U.S. Inter-Bank Lending Rates Higher After TARP Revamp
One day after the Treasury Department's announcement that it will not purchase troubled assets from firms, opting in favour of equity injections instead, overnight lending rates in the United States are higher on Thursday morning.
According to the British Banker's Association, the overnight USD LIBOR rose to 0.40% from 0.3825% on Wednesday and the three-month LIBOR is up from 2.14875% from 2.1325%. The data also marks the first increase in three-month inter-bank lending rates which have been declining since Oct. 27.
As a consequence, the Libor-OIS spread widened 4 bps to 162 bps and the TED spread rose 1 bps to 200 bps.
The overnight rate nevertheless remains below the Fed's 0.50% target.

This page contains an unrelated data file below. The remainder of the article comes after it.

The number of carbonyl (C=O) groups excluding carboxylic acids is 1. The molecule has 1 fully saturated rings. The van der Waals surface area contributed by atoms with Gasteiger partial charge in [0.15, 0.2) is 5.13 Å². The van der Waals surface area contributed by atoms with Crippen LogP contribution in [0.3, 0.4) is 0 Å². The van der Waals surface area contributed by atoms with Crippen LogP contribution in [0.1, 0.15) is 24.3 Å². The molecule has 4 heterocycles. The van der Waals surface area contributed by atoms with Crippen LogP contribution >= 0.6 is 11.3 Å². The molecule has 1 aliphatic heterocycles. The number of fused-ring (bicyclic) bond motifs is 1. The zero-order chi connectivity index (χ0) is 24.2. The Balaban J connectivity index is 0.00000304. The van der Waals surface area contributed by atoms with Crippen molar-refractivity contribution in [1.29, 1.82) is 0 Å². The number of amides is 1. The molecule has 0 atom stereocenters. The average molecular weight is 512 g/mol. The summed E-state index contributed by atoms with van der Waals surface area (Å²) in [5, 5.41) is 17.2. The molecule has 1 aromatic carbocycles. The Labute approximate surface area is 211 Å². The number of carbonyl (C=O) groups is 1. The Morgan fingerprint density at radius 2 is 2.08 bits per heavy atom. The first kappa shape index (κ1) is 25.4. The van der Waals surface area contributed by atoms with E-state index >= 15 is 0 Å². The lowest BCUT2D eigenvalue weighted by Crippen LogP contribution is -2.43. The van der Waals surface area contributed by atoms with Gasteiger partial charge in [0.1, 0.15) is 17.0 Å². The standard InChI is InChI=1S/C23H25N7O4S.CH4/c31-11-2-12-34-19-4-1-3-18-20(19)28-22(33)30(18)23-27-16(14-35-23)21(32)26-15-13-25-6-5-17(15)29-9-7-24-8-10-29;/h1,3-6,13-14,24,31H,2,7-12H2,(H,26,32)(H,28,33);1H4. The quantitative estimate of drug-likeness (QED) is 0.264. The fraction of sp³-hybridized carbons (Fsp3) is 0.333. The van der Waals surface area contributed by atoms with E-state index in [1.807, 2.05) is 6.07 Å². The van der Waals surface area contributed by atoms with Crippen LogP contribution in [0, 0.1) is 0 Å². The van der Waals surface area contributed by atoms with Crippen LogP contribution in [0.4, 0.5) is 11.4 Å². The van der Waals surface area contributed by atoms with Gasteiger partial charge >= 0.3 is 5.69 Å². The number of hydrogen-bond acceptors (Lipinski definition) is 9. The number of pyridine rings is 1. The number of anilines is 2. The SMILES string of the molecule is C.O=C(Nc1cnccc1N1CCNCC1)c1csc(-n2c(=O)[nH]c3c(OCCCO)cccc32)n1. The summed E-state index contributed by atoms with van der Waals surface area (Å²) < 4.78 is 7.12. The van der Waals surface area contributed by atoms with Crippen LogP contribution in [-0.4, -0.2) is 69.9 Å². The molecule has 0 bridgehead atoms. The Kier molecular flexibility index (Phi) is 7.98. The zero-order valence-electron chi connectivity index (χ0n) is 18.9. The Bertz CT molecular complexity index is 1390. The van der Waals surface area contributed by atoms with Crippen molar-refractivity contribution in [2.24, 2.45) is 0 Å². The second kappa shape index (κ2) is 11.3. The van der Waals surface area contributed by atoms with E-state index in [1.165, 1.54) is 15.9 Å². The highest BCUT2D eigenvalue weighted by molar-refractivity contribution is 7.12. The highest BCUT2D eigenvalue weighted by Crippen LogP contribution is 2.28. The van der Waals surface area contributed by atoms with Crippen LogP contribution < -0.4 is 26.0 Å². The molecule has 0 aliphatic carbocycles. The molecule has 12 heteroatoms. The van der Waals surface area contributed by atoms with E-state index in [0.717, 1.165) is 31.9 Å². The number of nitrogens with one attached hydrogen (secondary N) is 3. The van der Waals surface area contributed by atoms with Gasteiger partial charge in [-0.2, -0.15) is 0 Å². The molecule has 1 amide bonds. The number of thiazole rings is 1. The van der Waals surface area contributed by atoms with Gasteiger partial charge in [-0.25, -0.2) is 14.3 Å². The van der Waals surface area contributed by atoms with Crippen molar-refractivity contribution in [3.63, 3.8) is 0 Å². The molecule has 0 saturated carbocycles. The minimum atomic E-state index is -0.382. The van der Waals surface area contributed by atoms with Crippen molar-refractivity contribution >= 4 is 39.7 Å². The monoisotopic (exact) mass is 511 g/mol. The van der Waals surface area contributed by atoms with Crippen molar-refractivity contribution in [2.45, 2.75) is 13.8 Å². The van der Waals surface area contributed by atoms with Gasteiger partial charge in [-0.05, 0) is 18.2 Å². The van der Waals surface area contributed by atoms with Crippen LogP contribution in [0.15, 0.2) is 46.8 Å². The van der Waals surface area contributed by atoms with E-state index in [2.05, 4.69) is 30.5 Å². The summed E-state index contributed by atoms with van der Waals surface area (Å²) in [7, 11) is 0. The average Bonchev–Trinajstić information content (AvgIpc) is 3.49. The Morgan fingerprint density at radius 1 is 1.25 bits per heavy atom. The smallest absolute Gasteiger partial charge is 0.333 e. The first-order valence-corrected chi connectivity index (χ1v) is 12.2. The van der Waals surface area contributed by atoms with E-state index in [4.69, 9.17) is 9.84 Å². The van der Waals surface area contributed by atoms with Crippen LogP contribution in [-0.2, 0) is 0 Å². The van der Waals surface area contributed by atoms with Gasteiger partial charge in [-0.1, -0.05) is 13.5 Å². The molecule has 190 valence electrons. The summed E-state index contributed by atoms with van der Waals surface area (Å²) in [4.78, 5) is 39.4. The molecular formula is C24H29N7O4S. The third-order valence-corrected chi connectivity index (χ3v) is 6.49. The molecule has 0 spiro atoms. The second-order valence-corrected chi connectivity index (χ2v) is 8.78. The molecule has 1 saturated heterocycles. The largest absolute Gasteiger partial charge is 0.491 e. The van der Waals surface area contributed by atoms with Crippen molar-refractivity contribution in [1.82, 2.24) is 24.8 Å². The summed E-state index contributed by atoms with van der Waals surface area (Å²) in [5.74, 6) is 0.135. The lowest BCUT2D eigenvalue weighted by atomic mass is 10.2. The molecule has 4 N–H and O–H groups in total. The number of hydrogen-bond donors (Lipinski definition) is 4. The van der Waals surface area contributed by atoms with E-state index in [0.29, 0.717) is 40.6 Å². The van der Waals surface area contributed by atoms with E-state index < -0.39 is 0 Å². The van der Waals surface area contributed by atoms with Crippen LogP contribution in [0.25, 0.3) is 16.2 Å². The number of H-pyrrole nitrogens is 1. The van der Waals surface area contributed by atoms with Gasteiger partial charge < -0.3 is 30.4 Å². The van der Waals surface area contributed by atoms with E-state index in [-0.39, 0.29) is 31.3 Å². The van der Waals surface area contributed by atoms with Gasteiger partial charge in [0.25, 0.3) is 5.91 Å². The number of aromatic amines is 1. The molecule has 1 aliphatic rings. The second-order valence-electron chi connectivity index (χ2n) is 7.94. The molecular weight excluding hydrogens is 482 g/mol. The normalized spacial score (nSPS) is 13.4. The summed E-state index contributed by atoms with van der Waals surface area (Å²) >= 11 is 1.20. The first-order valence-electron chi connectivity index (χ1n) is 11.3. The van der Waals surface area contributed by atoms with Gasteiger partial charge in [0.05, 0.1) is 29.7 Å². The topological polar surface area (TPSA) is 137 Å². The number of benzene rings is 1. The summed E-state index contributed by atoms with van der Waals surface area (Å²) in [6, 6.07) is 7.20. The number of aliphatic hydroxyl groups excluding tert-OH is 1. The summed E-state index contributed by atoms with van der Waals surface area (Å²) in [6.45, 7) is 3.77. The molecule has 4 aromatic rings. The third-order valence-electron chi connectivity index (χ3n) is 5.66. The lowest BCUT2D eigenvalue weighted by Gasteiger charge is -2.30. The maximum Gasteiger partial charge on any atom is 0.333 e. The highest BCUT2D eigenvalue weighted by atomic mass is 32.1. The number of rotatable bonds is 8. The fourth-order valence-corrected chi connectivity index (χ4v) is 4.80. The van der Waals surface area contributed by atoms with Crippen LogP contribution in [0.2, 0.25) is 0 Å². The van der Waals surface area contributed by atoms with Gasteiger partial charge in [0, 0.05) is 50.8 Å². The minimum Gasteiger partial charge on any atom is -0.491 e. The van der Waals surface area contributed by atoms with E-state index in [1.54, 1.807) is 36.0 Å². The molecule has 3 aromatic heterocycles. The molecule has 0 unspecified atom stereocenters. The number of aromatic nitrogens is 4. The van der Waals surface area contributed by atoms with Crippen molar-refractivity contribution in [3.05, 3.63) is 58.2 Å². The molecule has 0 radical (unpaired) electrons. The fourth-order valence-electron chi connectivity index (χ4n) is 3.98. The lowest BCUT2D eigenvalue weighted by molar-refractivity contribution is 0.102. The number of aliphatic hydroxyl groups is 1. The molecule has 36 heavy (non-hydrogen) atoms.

The news comes one day after U.S. Treasury Secretary Henry Paulson said the original idea behind the $700 billion rescue package is no longer an effective use of the allocated funds. That approach has been abandoned in favour of the Capital Purchase Plan, which is already directing liquidity into financial firms, he announced Wednesday.
Paulson said that when he originally asked for $700 billion to rescue the financial sector by purchasing illiquid assets from financial firms, he considered such an approach "the most effective means of getting credit flowing again." During two weeks of deliberating with Congress, however, market conditions deteriorated "considerably," and he realized that a more timely approach would be necessary.
By Erik Kevin Franco
©CEP News Ltd. 2008